Autoreactivity to human heat-shock protein 60 predicts disease remission in oligoarticular juvenile rheumatoid arthritis



Objective. To determine whether T lymphocyte reactivity to endogenous human hsp60 plays a regulatory role in the course of oligoarticular juvenile rheumatoid arthritis (JRA).

Methods. A prospective, longitudinal study of T cell reactivity to HSP in 15 patients with newly diagnosed HLA-B27 negative oligoarticular JRA was performed. Results were compared with those in a group of 20 patients with newly diagnosed polyarticular or systemic JRA or with acute arthritis caused by other systemic diseases or viral infections, as well as with those in a group of 9 healthy control subjects.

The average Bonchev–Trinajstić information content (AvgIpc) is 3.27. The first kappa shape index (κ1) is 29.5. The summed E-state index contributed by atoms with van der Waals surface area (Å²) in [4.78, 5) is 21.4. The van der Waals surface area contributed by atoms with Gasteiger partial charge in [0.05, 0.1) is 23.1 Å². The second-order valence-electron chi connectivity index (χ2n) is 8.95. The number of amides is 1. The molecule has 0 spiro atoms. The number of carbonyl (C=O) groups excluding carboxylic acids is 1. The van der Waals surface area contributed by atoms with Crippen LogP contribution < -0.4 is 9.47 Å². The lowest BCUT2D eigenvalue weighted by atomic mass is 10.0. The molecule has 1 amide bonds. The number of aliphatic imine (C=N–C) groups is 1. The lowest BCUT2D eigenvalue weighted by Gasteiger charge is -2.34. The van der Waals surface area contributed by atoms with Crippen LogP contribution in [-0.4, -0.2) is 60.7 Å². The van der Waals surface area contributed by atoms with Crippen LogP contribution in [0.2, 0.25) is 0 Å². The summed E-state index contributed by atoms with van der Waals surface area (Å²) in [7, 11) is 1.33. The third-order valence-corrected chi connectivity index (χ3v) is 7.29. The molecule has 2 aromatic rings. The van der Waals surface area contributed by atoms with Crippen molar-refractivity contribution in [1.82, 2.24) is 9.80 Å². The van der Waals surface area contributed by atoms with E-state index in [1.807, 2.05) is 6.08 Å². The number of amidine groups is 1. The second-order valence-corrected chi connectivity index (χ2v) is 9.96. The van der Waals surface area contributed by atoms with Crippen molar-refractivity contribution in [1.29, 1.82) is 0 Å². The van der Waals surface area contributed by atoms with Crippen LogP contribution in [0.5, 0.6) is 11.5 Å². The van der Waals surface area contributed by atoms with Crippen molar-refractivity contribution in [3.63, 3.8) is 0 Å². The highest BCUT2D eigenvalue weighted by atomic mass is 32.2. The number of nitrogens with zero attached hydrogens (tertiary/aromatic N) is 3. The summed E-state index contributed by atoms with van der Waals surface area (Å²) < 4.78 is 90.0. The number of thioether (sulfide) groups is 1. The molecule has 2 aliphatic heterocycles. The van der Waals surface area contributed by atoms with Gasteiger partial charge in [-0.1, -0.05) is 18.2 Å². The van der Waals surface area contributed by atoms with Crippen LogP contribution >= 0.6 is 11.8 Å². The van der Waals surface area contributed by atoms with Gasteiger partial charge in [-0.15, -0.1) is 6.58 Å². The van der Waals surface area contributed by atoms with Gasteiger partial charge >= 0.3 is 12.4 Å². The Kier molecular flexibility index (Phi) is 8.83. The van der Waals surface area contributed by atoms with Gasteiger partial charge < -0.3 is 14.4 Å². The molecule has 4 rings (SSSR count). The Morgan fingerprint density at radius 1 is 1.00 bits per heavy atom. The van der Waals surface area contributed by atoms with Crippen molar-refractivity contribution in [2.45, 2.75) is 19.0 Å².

Results. In 86% of the patients with oligoarticular JRA (13 of 15), significant T lymphocyte proliferative responses to hsp60 were found in peripheral blood mononuclear cells and/or synovial fluid mononuclear cells within 3 months after the onset of arthritis. Only 5% of the patients in the rheumatologic disease control group (1 of 20) showed such positivity. All patients with oligoarticular JRA and positive responses to human hsp60 developed a remission of their disease within 12 weeks. During this period of remission, blood samples were taken from 8 patients and showed significantly lower and even negative responses to hsp60, compared with active disease, when all 8 patients had good responses.

Conclusion. The results show that significant proliferative responses to human hsp60 can be found early in the course of oligoarticular JRA. Furthermore, these responses correlate with disease activity in such a manner that T cell reactivity to human hsp60 seems to be associated with disease remission.